Bulverde – A Colorful Past and a Bright Future
Present day Bulverde looks quite different from the black and white photos that illustrate its past. Yet the independent spirit of the Native Americans, pioneers and European immigrants who established the city remains. This diverse inheritance has provided the foundation for the thriving community it is today.
The region’s first residents were Paleo-Indians who arrived in approximately 950 A.D. In the 1740s, Comanche Indians migrated into Texas after taking control of the region from the Lipan Apaches and the Tonkawas a few decades earlier.
Early immigrant settlements appeared following the annexation of Texas into the United States in 1845, initiating land grabs in the Bulverde Spring Branch area. In fact, in 1850 the village was named Pieper Settlement, after Anton Pieper, an immigrant from Hanover, Germany. Germans comprised the majority of the population for several decades, and their cultural influence on the region made an indelible mark.
Changes to the community began when a new post office was constructed in 1880 bearing the name of an early landowner, Luciano Bulverdo. The name Pieper Settlement quickly faded into the past.
In the period between 1996 and 1999, five separate municipalities were incorporated and combined to stop the northern growth of San Antonio. Together they formed the City of Bulverde.
Yet, Bulverde officials are staying true to the community’s roots. The City’s Comprehensive Plan, a long-range guide for the future growth of the City and surrounding area, provides direction for strategic development.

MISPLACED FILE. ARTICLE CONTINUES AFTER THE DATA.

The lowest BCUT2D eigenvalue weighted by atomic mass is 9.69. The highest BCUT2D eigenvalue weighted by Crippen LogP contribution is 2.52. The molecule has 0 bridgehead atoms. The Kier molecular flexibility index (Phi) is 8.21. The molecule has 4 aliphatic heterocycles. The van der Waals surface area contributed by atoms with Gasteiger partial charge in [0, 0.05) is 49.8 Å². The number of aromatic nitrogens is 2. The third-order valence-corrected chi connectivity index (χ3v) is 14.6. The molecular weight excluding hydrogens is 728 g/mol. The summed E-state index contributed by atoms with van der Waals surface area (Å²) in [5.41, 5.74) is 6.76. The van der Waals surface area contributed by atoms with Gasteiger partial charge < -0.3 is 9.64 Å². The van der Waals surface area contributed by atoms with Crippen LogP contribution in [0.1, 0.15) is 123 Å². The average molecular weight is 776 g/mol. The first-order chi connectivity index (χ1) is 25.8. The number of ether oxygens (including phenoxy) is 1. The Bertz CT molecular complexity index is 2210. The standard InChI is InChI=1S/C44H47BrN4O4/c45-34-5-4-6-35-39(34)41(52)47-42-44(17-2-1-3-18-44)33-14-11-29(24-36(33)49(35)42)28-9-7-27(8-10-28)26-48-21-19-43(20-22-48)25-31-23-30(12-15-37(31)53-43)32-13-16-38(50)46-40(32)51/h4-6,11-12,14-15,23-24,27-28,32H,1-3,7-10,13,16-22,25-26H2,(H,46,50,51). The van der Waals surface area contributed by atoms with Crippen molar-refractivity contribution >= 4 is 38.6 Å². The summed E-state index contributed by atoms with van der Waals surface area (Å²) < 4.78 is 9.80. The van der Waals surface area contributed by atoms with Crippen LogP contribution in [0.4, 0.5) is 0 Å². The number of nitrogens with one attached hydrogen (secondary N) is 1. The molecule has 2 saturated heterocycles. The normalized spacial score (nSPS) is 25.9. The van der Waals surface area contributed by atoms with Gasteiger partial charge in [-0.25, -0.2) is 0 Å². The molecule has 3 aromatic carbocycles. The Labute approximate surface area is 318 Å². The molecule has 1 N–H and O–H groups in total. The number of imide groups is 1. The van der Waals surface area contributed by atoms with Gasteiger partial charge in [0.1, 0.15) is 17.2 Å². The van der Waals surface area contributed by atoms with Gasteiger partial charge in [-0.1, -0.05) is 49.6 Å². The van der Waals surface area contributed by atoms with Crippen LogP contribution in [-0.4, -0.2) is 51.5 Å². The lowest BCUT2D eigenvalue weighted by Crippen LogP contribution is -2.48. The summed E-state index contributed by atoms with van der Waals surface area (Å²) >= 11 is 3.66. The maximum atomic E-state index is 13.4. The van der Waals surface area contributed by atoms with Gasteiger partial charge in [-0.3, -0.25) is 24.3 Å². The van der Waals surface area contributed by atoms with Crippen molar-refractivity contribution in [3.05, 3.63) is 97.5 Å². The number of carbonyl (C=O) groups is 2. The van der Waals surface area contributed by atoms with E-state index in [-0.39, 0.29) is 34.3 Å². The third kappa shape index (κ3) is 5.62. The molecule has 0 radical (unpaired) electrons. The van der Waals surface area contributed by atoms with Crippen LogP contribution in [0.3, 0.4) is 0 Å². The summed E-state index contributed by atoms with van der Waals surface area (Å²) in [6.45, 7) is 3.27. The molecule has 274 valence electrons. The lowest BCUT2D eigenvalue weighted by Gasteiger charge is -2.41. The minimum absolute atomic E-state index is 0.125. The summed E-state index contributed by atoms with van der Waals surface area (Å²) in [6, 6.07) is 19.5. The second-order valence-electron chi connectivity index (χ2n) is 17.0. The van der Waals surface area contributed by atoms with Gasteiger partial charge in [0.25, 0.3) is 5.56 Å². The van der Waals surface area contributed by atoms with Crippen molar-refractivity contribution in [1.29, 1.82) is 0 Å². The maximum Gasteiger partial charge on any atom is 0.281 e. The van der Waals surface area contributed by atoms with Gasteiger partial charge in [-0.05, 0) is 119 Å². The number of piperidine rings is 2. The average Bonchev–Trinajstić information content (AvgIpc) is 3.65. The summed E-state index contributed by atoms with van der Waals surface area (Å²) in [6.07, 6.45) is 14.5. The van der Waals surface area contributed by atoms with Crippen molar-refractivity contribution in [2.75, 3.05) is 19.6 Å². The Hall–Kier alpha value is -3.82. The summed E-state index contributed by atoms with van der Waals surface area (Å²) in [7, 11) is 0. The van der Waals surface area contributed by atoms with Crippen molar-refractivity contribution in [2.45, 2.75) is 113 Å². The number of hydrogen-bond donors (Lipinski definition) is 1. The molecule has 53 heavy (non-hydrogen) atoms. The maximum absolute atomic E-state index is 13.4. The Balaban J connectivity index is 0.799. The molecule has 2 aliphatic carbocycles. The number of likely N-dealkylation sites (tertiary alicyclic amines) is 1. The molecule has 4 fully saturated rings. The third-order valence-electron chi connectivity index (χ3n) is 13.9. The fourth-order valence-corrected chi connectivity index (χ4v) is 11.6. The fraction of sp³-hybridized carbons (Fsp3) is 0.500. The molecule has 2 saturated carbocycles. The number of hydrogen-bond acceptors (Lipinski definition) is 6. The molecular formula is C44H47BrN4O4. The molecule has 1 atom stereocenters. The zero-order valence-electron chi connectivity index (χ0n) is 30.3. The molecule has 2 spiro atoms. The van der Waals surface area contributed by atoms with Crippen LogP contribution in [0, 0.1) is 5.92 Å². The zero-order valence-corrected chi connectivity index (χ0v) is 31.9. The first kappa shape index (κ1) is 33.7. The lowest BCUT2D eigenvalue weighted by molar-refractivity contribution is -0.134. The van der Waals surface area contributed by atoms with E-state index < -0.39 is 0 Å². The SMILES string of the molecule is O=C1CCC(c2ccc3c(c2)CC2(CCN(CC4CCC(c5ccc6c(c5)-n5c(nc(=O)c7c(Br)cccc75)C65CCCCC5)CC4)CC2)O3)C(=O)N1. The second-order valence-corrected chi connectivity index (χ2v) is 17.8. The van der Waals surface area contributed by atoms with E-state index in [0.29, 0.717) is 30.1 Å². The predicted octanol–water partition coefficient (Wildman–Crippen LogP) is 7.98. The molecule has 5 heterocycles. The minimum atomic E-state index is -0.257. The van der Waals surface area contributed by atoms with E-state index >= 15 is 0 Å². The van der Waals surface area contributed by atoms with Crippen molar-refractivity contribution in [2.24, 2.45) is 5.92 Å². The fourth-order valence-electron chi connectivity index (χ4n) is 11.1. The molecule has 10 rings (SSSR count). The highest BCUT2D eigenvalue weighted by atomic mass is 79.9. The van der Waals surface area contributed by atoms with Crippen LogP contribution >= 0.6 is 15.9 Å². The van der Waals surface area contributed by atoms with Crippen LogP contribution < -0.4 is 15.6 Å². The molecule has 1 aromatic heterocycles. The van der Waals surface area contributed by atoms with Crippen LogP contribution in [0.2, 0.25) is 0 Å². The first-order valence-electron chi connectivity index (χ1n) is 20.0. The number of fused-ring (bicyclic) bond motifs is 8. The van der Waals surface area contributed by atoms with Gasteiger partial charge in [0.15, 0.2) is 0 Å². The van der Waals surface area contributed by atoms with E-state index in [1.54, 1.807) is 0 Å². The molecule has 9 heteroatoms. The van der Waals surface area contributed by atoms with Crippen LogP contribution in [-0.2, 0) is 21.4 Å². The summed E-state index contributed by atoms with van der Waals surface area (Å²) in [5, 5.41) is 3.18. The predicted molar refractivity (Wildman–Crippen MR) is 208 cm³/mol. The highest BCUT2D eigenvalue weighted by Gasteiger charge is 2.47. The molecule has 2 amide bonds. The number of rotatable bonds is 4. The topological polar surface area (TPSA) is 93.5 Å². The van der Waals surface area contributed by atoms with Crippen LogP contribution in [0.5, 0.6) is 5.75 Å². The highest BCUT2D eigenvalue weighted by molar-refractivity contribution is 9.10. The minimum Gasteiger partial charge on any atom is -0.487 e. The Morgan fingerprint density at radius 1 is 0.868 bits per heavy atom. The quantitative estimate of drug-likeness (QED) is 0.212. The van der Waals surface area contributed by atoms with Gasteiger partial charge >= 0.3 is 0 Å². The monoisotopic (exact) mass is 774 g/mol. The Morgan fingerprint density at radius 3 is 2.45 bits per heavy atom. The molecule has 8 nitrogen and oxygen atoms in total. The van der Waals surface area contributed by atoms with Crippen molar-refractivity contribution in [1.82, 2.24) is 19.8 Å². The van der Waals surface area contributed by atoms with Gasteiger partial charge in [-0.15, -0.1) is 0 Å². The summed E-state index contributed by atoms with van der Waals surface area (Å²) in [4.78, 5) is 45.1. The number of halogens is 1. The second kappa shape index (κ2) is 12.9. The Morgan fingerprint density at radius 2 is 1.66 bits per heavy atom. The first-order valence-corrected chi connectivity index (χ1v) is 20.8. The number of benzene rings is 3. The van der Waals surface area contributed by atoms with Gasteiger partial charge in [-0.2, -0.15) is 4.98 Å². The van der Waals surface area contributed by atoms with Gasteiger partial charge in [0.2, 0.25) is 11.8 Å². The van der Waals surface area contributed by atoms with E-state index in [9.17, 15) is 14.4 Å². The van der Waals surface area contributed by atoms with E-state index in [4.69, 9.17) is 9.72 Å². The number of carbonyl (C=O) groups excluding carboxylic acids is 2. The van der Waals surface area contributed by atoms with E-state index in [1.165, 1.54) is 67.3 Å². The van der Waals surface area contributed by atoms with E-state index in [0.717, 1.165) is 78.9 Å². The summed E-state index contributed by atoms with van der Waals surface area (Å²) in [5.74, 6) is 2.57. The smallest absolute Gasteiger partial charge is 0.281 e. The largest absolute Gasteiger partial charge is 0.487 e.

Strong in its diverse culture, Bulverde continues to be a unique community known as the Front Porch of the Hill Country.
Spring Branch – Founded 1852, Preserved 2015
The story of Spring Branch echoes the chronicles of brave Native Americans and immigrants from Europe. Staying true to its colorful history, Spring Branch maintains a distinct culture.
In 1836, the area became attractive to German settlers who immigrated under the auspice of the Adelsverein (Society for the Protection of German Immigration). Many made the trek from Indianola up to New Braunfels and then into the Texas Hill Country. Germans and other European settlers purchased their land from holders of Spanish or Mexican land grants or from land speculators.
These new settlements developed as post offices along postal routes connected San Antonio and other small communities in the Hill Country. One emerged along the Guadalupe River at a nearby spring in Western Comal County called Spring Branch Creek.
The community of Spring Branch was founded in 1852, and by 1856, families by the names of Knibbe, Elbel, Porter, Horne, Fuhrmann and Imhoff were living along the creek.
A post office opened in 1858, and Louis Wilke served as its first postmaster. Dr. Charles Porter constructed the first mill and acted as the settlement’s first store owner. Boasting a cotton gin, general store, mills, a school, and a blacksmith’s shop, the Spring Branch settlement owes much of its history to its founding families.
Spring Branch became an official city on November 19, 2015, when the Comal County Commissioners Court confirmed a citizen vote for incorporation. Spring Branch was vital to the survival and economy of Comal County in its early years and remains so today.